If you are going to go back and look at your training from an analytic standpoint, you need to look at things like work capacity because it is a component that effects all others. If you want to analyze your program to see what is really going on, you need to look past just sets and reps. You need to look at workload and volume in regards to the type of load lifted. How many lifts are down with maximal weights and what is the total workload in the 90% and above range? What is it with sub maximal weights? What is the break down with core movements, max effort movements and speed work? What correlations exist? What is the desired dynamic effort workload needed to squat 700 pounds and for how long? What is the ratio required between vertical pushing and vertical pulling? If you get out of this ratio, do you get hurt or do your lifts go up? What is the optimal volume of accessory work that is needed and should it ramp up or down before a meet?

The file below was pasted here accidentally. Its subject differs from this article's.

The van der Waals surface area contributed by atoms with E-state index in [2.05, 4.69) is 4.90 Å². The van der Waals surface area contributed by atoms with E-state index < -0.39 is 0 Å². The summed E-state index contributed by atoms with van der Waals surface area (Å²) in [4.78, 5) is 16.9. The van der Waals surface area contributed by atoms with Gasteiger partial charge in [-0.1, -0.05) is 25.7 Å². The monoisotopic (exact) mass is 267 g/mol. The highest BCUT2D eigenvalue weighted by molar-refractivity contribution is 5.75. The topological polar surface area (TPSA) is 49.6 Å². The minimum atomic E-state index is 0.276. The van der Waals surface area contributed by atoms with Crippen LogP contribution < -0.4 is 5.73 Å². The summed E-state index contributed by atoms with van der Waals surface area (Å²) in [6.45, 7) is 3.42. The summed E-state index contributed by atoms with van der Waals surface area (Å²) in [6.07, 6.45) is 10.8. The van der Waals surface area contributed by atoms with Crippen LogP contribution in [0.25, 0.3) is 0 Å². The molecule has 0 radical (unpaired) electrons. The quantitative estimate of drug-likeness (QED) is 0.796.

If you want to overcomplicate things, there are far better ways to do it then by adding in extra training sessions that you “think” might help. The point is to use your head. If you want to add in extra things, do it slow or as recover first. From there, you can begin to ramp it up (or cycle it) if it’s helping.

The Turning Point

The real turning point in the training process is when you begin to “know” what you need to do, how to do it, and when to do it. I discovered this years ago when speaking to very successful bodybuilders, powerlifters and strongman. They all agreed that there was a time when they became accountable for their own results. They took it upon themselves to discover what worked for them, created their own basic training template, and built the program from week to week, and day to day.

The trick is, how do you take the average guy and get him to this level of thinking?

Two ways:

  1. Get your ass in the gym.
  2. Study the training process